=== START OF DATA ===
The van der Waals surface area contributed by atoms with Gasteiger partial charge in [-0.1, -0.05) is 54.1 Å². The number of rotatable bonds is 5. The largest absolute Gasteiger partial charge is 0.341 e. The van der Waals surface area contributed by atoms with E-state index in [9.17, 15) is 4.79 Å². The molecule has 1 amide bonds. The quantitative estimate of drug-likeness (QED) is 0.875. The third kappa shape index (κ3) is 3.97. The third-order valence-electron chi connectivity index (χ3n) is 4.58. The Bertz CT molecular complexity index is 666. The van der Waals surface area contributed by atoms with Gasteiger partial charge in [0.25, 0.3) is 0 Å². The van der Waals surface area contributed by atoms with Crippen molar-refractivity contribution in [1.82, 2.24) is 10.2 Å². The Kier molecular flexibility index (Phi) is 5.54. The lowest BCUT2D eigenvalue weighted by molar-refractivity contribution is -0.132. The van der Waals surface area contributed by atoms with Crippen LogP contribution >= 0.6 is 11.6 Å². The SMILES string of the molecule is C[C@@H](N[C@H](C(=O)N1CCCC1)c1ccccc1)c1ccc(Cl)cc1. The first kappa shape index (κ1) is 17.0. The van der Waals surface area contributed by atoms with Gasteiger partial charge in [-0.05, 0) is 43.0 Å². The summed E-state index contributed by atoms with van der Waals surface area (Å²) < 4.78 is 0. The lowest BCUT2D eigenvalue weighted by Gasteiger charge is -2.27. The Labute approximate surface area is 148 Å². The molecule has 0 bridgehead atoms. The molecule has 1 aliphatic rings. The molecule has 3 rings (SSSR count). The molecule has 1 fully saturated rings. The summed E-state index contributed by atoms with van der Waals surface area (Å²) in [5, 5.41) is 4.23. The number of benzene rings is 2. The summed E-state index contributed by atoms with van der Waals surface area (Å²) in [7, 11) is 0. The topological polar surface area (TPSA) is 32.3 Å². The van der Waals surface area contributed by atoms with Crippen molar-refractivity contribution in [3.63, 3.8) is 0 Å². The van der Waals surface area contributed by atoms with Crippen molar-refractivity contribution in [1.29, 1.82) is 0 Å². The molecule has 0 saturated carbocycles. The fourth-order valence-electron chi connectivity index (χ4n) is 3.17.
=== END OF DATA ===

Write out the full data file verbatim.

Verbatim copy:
The van der Waals surface area contributed by atoms with Gasteiger partial charge in [-0.1, -0.05) is 54.1 Å². The number of rotatable bonds is 5. The largest absolute Gasteiger partial charge is 0.341 e. The van der Waals surface area contributed by atoms with E-state index in [9.17, 15) is 4.79 Å². The molecule has 1 amide bonds. The quantitative estimate of drug-likeness (QED) is 0.875. The third kappa shape index (κ3) is 3.97. The third-order valence-electron chi connectivity index (χ3n) is 4.58. The Bertz CT molecular complexity index is 666. The van der Waals surface area contributed by atoms with Gasteiger partial charge in [0.25, 0.3) is 0 Å². The van der Waals surface area contributed by atoms with Crippen molar-refractivity contribution in [1.82, 2.24) is 10.2 Å². The Kier molecular flexibility index (Phi) is 5.54. The lowest BCUT2D eigenvalue weighted by molar-refractivity contribution is -0.132. The van der Waals surface area contributed by atoms with Crippen LogP contribution >= 0.6 is 11.6 Å². The SMILES string of the molecule is C[C@@H](N[C@H](C(=O)N1CCCC1)c1ccccc1)c1ccc(Cl)cc1. The first kappa shape index (κ1) is 17.0. The van der Waals surface area contributed by atoms with Gasteiger partial charge in [-0.05, 0) is 43.0 Å². The summed E-state index contributed by atoms with van der Waals surface area (Å²) < 4.78 is 0. The lowest BCUT2D eigenvalue weighted by Gasteiger charge is -2.27. The Labute approximate surface area is 148 Å². The molecule has 0 bridgehead atoms. The molecule has 1 aliphatic rings. The molecule has 3 rings (SSSR count). The molecule has 1 fully saturated rings. The summed E-state index contributed by atoms with van der Waals surface area (Å²) in [5, 5.41) is 4.23. The number of benzene rings is 2. The summed E-state index contributed by atoms with van der Waals surface area (Å²) in [7, 11) is 0. The topological polar surface area (TPSA) is 32.3 Å². The van der Waals surface area contributed by atoms with Crippen molar-refractivity contribution in [3.63, 3.8) is 0 Å². The van der Waals surface area contributed by atoms with Crippen molar-refractivity contribution in [1.29, 1.82) is 0 Å². The molecule has 0 saturated carbocycles. The fourth-order valence-electron chi connectivity index (χ4n) is 3.17.